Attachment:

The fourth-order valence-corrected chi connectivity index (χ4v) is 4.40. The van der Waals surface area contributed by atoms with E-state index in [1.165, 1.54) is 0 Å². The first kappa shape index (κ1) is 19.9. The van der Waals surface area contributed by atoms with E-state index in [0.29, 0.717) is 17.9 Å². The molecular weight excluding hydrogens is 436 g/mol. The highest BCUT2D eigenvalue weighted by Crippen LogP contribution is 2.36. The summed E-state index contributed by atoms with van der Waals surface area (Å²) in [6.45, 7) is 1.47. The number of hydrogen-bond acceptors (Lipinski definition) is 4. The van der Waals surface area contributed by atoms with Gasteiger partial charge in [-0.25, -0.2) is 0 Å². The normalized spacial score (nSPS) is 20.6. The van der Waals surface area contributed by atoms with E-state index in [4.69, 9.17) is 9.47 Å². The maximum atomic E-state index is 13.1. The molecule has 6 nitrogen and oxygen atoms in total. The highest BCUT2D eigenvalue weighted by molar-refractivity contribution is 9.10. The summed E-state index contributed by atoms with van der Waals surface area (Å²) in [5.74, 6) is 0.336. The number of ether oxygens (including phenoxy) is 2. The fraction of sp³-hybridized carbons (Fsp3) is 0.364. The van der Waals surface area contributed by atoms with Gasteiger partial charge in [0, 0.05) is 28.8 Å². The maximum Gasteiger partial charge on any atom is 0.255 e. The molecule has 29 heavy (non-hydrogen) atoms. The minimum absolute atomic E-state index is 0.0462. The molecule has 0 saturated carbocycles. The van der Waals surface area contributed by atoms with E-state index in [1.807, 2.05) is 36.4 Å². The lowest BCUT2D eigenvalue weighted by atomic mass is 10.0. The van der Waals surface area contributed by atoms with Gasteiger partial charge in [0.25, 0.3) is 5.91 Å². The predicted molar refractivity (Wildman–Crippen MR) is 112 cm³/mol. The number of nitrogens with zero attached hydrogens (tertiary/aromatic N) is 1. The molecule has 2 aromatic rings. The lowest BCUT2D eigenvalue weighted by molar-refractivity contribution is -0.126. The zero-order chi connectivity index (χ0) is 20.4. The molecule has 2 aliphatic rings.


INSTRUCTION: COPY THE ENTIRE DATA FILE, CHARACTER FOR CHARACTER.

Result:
The fourth-order valence-corrected chi connectivity index (χ4v) is 4.40. The van der Waals surface area contributed by atoms with E-state index in [1.165, 1.54) is 0 Å². The first kappa shape index (κ1) is 19.9. The van der Waals surface area contributed by atoms with E-state index in [0.29, 0.717) is 17.9 Å². The molecular weight excluding hydrogens is 436 g/mol. The highest BCUT2D eigenvalue weighted by Crippen LogP contribution is 2.36. The summed E-state index contributed by atoms with van der Waals surface area (Å²) in [6.45, 7) is 1.47. The number of hydrogen-bond acceptors (Lipinski definition) is 4. The van der Waals surface area contributed by atoms with Gasteiger partial charge in [-0.25, -0.2) is 0 Å². The normalized spacial score (nSPS) is 20.6. The van der Waals surface area contributed by atoms with E-state index in [4.69, 9.17) is 9.47 Å². The maximum atomic E-state index is 13.1. The molecule has 6 nitrogen and oxygen atoms in total. The highest BCUT2D eigenvalue weighted by molar-refractivity contribution is 9.10. The summed E-state index contributed by atoms with van der Waals surface area (Å²) in [5.74, 6) is 0.336. The number of ether oxygens (including phenoxy) is 2. The fraction of sp³-hybridized carbons (Fsp3) is 0.364. The van der Waals surface area contributed by atoms with Gasteiger partial charge in [0, 0.05) is 28.8 Å². The maximum Gasteiger partial charge on any atom is 0.255 e. The molecule has 29 heavy (non-hydrogen) atoms. The minimum absolute atomic E-state index is 0.0462. The molecule has 0 saturated carbocycles. The van der Waals surface area contributed by atoms with E-state index in [1.807, 2.05) is 36.4 Å². The lowest BCUT2D eigenvalue weighted by atomic mass is 10.0. The van der Waals surface area contributed by atoms with Gasteiger partial charge in [0.25, 0.3) is 5.91 Å². The predicted molar refractivity (Wildman–Crippen MR) is 112 cm³/mol. The number of nitrogens with zero attached hydrogens (tertiary/aromatic N) is 1. The molecule has 2 aromatic rings. The lowest BCUT2D eigenvalue weighted by molar-refractivity contribution is -0.126. The zero-order chi connectivity index (χ0) is 20.4. The molecule has 2 aliphatic rings.